Edward Miguel and Catherine Wolfram, both from UC Berkeley, contributed to this post.
The head of Swedfund, the development finance group, recently summarized a widely-held belief: “Access to reliable electricity drives development and is essential for job creation, women’s empowerment and combating poverty.” This view has been the driving force behind a number of efforts to provide electricity to the 1.1 billion people around the world living in energy poverty.
But does electricity really help lift households out of poverty? My co-authors and I set out to answer this question. We designed an experiment in which we first identified a sample of “under grid” households in Western Kenya-structures that were located close to but not connected to a grid. These households were then randomly divided into treatment and control groups. In the treatment group, we worked closely with the rural electrification agency to connect the households to the grid for free or at various discounts. In the control group, we made no changes. After eighteen months, we surveyed people from both groups and collected data on an assortment of outcomes, including whether they were employed outside of subsistence agriculture (the most common type of work in the region) and how many assets they owned. We even gave children basic tests, as a frequent assertion is that electricity helps children perform better in school since they are able to study at night.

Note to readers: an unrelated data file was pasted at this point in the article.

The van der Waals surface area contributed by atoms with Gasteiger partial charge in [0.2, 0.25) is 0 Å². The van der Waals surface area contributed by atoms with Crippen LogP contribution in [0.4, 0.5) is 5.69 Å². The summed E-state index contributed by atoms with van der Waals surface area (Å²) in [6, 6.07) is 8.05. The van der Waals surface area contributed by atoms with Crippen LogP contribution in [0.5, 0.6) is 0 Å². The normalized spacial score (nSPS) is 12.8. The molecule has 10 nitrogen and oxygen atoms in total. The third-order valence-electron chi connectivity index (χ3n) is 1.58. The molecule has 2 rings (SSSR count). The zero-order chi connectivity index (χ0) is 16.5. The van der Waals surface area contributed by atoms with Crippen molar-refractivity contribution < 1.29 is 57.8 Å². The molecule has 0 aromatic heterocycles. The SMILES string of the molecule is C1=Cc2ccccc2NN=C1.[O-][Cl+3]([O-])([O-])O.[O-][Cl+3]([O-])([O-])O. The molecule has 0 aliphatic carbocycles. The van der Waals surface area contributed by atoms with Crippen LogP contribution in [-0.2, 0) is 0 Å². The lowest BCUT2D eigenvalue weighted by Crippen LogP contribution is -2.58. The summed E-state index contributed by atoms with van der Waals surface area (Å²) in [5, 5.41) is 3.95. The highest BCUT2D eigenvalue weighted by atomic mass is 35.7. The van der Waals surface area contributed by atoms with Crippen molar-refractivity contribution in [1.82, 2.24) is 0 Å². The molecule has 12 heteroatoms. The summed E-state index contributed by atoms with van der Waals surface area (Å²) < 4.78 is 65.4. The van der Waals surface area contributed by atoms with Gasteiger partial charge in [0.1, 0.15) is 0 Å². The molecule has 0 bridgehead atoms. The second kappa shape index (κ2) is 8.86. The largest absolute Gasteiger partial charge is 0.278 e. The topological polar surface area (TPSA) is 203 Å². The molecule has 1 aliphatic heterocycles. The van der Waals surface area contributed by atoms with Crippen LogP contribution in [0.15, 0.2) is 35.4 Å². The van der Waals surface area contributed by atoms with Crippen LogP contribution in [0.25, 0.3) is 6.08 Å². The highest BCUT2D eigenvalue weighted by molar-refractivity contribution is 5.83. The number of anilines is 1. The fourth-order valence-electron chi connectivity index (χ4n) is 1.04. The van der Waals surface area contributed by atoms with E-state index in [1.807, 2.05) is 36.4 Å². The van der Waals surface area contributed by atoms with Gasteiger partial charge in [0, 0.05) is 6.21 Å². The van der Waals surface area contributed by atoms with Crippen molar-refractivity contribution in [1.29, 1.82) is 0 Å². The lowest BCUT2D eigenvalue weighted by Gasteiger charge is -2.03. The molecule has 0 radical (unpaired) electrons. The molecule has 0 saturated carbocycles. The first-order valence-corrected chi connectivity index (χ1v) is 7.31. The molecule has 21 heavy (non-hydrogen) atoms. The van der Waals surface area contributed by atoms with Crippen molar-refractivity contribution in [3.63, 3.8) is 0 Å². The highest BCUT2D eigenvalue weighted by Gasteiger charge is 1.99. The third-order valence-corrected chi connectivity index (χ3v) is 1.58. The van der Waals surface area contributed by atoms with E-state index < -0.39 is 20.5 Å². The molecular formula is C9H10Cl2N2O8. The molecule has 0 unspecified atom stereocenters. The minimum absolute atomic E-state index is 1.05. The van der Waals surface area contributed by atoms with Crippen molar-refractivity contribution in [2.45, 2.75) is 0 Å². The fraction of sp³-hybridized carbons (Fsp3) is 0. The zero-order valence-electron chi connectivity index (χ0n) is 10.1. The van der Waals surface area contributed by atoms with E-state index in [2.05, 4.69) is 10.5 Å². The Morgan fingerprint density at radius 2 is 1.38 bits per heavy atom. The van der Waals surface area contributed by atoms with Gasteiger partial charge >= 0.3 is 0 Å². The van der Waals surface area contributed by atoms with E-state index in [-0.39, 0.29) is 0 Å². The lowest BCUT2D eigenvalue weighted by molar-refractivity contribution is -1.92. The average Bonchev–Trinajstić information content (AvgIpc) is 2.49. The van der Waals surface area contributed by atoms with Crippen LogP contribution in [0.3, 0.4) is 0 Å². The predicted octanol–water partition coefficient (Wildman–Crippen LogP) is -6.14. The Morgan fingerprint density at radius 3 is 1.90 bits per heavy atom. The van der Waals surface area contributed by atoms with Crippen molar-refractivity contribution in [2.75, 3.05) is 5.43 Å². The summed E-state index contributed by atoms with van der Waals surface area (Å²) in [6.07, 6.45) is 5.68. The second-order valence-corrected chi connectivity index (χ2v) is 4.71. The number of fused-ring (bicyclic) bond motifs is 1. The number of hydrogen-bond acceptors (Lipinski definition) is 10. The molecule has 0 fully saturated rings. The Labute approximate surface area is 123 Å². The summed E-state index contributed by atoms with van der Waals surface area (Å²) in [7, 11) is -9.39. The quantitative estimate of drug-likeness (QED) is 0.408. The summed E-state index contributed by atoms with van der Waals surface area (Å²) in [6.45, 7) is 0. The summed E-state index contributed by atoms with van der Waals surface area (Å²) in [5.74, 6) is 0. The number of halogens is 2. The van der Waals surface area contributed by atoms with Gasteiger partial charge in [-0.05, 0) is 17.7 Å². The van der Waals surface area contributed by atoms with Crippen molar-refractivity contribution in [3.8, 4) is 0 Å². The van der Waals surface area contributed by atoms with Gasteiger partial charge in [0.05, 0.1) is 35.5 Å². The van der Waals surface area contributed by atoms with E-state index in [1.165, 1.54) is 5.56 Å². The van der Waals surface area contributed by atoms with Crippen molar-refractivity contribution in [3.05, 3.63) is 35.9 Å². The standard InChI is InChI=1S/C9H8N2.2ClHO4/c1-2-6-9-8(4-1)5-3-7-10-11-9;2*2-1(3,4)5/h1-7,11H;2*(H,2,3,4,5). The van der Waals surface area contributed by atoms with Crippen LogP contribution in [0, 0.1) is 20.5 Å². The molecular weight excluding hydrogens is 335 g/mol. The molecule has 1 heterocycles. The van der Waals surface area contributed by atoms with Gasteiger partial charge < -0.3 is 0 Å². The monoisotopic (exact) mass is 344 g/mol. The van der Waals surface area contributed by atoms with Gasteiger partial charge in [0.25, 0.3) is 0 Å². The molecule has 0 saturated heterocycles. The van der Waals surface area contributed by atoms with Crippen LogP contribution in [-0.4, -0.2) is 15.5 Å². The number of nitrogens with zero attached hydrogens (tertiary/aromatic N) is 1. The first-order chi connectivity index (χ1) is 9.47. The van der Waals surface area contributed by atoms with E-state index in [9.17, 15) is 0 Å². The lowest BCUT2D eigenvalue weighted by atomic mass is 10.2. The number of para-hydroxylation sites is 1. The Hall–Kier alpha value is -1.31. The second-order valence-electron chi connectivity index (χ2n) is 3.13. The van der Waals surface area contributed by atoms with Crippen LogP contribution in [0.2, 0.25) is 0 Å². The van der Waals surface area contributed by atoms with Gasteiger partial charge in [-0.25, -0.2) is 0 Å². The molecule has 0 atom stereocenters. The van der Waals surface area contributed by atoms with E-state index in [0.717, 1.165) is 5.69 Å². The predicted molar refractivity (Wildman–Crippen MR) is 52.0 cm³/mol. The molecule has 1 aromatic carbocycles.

When we analyzed the data, we found no differences between the treatment and control groups. The rural electrification agency had spent more than $1,000 to connect each household. Yet eighteen months later, the households we connected seemed to be no better off. Even the children’s test scores were more or less the same. The results of our experiment were discouraging, and at odds with the popular view that supplying households with access to electricity will drive economic development. Lifting people out of poverty may require a more comprehensive approach to ensure that electricity is not only affordable, but is also reliable, useable, and available to the whole community, paired with other important investments.